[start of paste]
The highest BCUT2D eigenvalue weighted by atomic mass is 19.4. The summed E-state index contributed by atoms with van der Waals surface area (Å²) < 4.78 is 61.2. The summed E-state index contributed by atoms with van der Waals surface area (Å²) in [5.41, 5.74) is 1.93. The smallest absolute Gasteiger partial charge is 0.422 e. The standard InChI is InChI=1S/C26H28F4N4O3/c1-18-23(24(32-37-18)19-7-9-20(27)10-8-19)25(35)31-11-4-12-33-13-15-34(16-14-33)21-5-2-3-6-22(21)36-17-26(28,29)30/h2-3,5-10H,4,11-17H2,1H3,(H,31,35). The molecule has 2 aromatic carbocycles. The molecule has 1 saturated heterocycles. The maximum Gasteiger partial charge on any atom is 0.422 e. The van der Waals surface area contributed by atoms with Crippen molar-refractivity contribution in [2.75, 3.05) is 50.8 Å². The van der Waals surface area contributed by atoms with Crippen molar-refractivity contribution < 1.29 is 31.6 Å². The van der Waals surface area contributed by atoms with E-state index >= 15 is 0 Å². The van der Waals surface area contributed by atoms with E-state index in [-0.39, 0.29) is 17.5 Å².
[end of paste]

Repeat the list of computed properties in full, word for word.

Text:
The highest BCUT2D eigenvalue weighted by atomic mass is 19.4. The summed E-state index contributed by atoms with van der Waals surface area (Å²) < 4.78 is 61.2. The summed E-state index contributed by atoms with van der Waals surface area (Å²) in [5.41, 5.74) is 1.93. The smallest absolute Gasteiger partial charge is 0.422 e. The standard InChI is InChI=1S/C26H28F4N4O3/c1-18-23(24(32-37-18)19-7-9-20(27)10-8-19)25(35)31-11-4-12-33-13-15-34(16-14-33)21-5-2-3-6-22(21)36-17-26(28,29)30/h2-3,5-10H,4,11-17H2,1H3,(H,31,35). The molecule has 2 aromatic carbocycles. The molecule has 1 saturated heterocycles. The maximum Gasteiger partial charge on any atom is 0.422 e. The van der Waals surface area contributed by atoms with Crippen molar-refractivity contribution in [2.75, 3.05) is 50.8 Å². The van der Waals surface area contributed by atoms with Crippen molar-refractivity contribution < 1.29 is 31.6 Å². The van der Waals surface area contributed by atoms with E-state index >= 15 is 0 Å². The van der Waals surface area contributed by atoms with E-state index in [-0.39, 0.29) is 17.5 Å².